Hartford teen´s lawyers want him tried as juvenile in murder

5177VC0K93L394690_387670997958767_1215693808_aHarford teen’s lawyers want him tried as juvenile in murder

Robert C. Richardson III charged as adult in father’s killing

Robert Conley Richardson III                                            Robert Conley  Richardson III                                                 (submitted photo, BALTIMORE SUN / January  9,  2012)
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SSCA Mission. Stop State Child Abuse!

By Alison Knezevich, The Baltimore  Sun8:07 p.m. EDT,  April 19, 2013

Lawyers for a Harford County teen accused of killing his father last year  attempted to convince a judge Friday that it would be unconstitutional to try  the 17-year-old as an adult.

Robert C. Richardson III’s attorneys also said the boy is suffering from the  effects of isolation at the county jail, asking at a motions hearing for their  client to be transferred to a facility for juveniles. They said he is being held  in solitary confinement at the Harford County Detention Center.

“The jail in Harford County does not have the capability to address the needs  of juvenile offenders and juvenile inmates,” lawyer Kay Beehler said at a  hearing Friday in Harford County Circuit Court. “Robert is isolated, absolutely  isolated.”

Circuit Judge Stephen Waldron did not rule on the motions Friday but said he  would issue an order on the request.

Richardson is charged as an adult with first- and second-degree murder, as  well as a gun violation, in the death of 58-year-old Robert C. Richardson Jr. in  January 2012. Police say the teen shot his father, left the body in a pond near  his grandmother’s Aberdeen home and confessed to the killing.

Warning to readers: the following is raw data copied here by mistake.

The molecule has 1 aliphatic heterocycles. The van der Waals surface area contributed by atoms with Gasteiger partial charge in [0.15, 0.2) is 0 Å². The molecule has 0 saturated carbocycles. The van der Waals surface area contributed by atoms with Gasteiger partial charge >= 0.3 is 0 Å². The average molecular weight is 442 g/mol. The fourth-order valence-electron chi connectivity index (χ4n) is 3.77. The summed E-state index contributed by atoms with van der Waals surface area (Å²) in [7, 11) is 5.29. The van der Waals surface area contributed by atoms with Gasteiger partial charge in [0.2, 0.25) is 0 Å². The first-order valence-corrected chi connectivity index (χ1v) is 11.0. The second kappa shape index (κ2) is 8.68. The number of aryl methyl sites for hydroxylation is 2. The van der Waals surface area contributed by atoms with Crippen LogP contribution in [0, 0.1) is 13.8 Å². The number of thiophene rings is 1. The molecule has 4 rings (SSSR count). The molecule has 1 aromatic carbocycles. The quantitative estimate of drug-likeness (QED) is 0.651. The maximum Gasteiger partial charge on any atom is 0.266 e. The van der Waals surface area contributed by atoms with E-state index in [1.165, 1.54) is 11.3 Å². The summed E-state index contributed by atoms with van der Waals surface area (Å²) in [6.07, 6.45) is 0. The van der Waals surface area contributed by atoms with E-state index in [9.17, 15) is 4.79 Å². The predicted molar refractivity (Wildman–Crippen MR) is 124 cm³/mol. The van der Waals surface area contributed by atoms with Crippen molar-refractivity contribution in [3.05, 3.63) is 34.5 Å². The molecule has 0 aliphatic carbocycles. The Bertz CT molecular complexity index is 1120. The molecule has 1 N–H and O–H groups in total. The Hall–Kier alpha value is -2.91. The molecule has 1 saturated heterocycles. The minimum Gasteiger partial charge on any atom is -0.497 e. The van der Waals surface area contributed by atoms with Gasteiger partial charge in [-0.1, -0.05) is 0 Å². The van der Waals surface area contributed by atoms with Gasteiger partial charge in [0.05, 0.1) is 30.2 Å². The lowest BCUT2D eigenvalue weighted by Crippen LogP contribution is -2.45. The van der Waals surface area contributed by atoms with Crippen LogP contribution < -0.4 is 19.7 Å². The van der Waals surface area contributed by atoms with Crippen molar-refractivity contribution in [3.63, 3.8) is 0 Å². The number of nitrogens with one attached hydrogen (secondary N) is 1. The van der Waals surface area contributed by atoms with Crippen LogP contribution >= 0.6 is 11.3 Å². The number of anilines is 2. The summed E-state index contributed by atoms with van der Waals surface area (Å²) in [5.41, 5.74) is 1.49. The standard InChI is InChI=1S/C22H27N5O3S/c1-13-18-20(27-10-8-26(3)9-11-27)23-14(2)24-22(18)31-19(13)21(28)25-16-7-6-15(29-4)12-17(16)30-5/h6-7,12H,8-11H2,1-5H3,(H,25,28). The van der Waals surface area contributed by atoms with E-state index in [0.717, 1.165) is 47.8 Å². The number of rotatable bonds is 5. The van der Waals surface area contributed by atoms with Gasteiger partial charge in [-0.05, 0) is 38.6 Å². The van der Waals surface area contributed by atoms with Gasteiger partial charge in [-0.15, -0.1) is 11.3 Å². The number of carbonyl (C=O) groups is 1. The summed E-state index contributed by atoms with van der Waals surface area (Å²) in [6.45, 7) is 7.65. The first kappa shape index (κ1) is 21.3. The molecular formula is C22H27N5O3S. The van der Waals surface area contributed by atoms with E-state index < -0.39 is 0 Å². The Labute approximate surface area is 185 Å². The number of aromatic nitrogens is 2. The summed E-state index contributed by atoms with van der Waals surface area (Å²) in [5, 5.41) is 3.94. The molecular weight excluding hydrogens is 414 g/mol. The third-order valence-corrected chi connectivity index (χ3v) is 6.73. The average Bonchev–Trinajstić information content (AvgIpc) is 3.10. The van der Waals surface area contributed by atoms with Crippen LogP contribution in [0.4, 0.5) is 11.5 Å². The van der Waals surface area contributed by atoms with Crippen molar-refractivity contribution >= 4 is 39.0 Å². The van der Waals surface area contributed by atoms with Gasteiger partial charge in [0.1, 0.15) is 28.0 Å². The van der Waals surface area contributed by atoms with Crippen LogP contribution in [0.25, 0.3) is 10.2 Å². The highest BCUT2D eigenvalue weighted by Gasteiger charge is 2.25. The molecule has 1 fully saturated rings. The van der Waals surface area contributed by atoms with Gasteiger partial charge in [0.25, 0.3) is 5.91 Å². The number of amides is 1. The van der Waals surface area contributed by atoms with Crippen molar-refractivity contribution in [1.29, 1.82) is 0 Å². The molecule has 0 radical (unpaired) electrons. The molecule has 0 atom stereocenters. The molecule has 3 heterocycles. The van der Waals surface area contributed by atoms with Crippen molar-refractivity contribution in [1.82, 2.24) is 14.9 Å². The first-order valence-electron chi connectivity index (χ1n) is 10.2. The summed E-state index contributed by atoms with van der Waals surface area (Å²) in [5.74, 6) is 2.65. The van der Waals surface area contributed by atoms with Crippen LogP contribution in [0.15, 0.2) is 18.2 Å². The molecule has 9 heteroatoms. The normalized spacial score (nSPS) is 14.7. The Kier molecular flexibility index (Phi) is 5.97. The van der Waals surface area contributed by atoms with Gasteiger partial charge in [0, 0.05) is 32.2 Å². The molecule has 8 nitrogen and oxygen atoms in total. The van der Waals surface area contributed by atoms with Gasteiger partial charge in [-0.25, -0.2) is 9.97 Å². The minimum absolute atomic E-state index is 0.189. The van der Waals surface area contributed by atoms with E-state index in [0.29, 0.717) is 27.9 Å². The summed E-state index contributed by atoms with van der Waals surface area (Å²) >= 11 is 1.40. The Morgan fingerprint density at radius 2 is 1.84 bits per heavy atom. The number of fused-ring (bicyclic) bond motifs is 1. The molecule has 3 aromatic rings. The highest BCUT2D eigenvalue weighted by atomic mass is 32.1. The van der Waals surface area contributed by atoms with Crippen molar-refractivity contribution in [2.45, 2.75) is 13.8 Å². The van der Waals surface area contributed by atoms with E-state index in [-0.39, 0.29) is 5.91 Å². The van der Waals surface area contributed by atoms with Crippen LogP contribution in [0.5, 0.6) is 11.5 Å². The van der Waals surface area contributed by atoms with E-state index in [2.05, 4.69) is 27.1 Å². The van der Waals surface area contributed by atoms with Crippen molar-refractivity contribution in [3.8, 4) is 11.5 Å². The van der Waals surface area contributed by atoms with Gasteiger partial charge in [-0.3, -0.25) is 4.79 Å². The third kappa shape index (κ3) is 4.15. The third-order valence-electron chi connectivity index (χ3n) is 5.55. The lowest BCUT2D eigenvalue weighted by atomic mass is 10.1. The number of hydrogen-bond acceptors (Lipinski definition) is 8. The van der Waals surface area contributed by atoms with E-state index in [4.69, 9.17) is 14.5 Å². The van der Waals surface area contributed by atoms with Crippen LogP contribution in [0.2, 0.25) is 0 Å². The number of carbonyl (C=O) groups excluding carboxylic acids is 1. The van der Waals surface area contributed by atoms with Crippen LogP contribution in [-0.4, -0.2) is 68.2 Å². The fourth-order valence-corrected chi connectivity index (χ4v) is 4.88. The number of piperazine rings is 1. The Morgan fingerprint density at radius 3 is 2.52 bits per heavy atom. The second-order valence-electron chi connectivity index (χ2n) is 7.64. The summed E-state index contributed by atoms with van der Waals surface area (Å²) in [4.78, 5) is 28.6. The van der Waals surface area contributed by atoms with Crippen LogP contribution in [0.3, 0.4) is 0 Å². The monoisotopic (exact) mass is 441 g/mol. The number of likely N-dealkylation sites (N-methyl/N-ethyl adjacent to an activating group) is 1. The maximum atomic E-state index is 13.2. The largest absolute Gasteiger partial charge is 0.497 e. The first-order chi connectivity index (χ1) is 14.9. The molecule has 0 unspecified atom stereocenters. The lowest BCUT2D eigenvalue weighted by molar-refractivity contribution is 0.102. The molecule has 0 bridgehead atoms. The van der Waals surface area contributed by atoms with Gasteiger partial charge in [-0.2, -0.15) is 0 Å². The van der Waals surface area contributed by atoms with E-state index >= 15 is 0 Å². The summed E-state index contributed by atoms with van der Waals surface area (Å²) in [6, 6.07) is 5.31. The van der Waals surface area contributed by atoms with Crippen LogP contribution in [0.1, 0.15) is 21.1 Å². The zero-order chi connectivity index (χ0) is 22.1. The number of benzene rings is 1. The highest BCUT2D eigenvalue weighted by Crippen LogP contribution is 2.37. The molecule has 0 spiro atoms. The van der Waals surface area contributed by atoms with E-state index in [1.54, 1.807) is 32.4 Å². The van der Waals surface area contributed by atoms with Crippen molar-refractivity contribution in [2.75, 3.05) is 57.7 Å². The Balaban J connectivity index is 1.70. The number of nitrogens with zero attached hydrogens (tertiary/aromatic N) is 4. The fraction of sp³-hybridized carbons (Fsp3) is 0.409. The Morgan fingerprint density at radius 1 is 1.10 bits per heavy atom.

His trial had been scheduled for May but has been postponed until  October.

At the hearing Friday, Richardson attorney Stefanie McArdle pointed to a 2012  U.S. Supreme Court case, Miller v. Alabama, that struck down mandatory sentences  of life without parole for juvenile offenders. The high court said in the ruling  that such sentences violate the Eighth Amendment, which prohibits cruel and  unusual punishment.

McArdle said the Maryland law strips the courts of discretion to consider  certain factors — such as the age of a juvenile and the child’s mental and  physical condition — when deciding whether to charge a person as a juvenile or  adult.


Walter also noted that Richardson is allowed to talk on the phone, see  visitors and write letters.

“He does have communication with the outside world,” he said.



Copyright © 2013, The Baltimore Sun

Read whole article here: http://www.baltimoresun.com/news/maryland/crime/blog/bs-md-richardson-hearing-20130419,0,7151485.story#ixzz2gjqhY81F


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